An Australian company named White Knight Unmanned Aerial Systems is the first operation in the Canberra area to get approval to fly unmanned aerial systems (UAS) commercially.
The mother-and-son operation received approval through the Civil Aviation Safety Authority (CASA) after an involved process that included undertaking a week-long flight training session with the manufacturer of the UAS, Draganfly Innovations Inc.
White Knight Unmanned Aerial Systems has received one of only 39 commercial licenses from CASA to use Unmanned Aerial Systems in Australia.
The National Geographic article titled “5 Surprising Drone Uses” reports the story of how the RCMP using the Draganflyer X4-ES became the first known instance where a UAS has aided in saving a life.
It may seem “surprising” to some, but not to the UAS Industry. The value and importance of using a Draganflyer X4-ES for emergency services has been underrated by many and this amazing news story just goes to show how the UAS is an essential part of any public safety agency’s toolbox.
The recent use of the Draganflyer X4-ES in a life saving mission in rural Saskatchewan has given the Draganflyer systems a lot of press recently.
In CNN’s article, titled “Drones: The future of disaster response”, the story explains how the Royal Canadian Mounted Police utilized the X4-ES platform with FLIR camera to locate an unconscious driver after a single vehicle roll-over. The 25 year-old-man was found 2 miles from the accident scene by the Draganflyer in less than 30 minutes after 2 hours of searching with a conventional helicopter had turned up no trace of the man.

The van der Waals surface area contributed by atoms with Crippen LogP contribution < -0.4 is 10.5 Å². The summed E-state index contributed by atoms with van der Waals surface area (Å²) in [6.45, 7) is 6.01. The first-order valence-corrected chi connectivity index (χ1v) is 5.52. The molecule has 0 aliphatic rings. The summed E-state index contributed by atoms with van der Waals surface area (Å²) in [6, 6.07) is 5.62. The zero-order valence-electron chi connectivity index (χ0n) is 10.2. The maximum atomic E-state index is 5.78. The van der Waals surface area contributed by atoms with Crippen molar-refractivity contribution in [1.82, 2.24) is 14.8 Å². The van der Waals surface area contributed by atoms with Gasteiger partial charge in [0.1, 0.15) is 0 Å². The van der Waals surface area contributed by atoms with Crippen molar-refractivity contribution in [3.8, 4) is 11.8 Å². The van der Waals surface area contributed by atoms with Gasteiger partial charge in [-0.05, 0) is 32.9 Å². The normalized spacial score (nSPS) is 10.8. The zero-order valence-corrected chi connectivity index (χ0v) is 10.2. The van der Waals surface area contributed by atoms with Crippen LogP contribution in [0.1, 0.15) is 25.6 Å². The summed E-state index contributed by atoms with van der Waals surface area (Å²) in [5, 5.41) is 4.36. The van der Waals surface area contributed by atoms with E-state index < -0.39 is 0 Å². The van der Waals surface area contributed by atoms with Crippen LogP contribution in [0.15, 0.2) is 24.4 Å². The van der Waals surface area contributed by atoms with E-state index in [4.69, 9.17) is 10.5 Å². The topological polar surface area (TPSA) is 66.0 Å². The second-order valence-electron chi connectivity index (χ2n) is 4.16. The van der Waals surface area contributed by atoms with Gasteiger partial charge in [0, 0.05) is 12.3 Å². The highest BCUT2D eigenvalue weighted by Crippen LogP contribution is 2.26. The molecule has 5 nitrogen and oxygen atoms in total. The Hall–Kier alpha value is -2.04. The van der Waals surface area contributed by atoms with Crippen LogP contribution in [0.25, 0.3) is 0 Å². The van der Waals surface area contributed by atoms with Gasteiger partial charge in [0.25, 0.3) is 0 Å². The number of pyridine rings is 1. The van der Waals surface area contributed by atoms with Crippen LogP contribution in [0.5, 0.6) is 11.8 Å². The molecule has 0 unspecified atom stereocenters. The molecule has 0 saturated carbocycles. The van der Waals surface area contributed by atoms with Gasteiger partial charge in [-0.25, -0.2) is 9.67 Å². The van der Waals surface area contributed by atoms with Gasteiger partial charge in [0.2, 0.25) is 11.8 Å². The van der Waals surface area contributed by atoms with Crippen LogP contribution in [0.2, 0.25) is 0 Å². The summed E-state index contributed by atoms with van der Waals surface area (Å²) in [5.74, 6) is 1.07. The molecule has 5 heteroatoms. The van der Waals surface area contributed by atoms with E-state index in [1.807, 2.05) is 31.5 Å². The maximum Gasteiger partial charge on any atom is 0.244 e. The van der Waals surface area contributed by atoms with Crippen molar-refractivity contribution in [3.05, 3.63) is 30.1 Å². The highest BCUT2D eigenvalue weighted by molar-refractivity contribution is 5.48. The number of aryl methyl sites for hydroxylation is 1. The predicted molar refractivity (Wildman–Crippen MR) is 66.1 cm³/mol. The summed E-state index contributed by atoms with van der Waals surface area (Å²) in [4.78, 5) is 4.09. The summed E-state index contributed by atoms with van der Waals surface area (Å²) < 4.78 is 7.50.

The CNN article describes how Unmanned Vehicles could have been utilized for search and rescue after the recent massive tornado in Oklahoma, and how the advancements of this technology will be the future of disaster response.
On May 10, 2013, following the successful use of the Draganflyer X4-ES in locating a man who had wandered away and became unconscious after a single vehicle roll-over in rural Saskatchewan, RCMP Corporal Doug Green was interviewed on CKOM John Gormley Live. Cpl Green talks about how the Draganflyer X4-ES, equipped with a FLIR camera, helped located the missing accident victim using heat signatures and how the technology ultimately saved the man’s life.
In the early hours of the morning, a driver injured in a single vehicle rollover became lost and unresponsive in the wooded area off of a Canadian highway. After an unsuccessful attempt on the part of a STARS Air Ambulance, the injured driver was rescued after being spotted by a FLIR (Forward Looking Infra-Red) camera carried by a Draganflyer X4-ES quadrotor UAV (Unmanned Aerial Vehicle).
Saskatoon, SK – May 09, 2013
In the early hours of the morning, a driver injured in a single vehicle rollover became lost and unresponsive in the wooded area off of a Canadian highway. STARS air ambulance searched the area and was unable to locate the subject using their night vision goggles. The RCMP arrived on-site with the Draganflyer X4-ES system, coordinated their flight with the full size aircraft, and quickly located the driver using the Draganflyer helicopter equipped with a small FLIR thermal imaging camera.
After being called in at 00:20 hours on May 9, 2013, Saskatoon RCMP investigated the scene of a single vehicle rollover, finding only indications that at least one person had been in the vehicle and was injured. The accident scene was located on Highway #5, 5km east of St. Denis, Saskatchewan, which is about 35km from Saskatoon.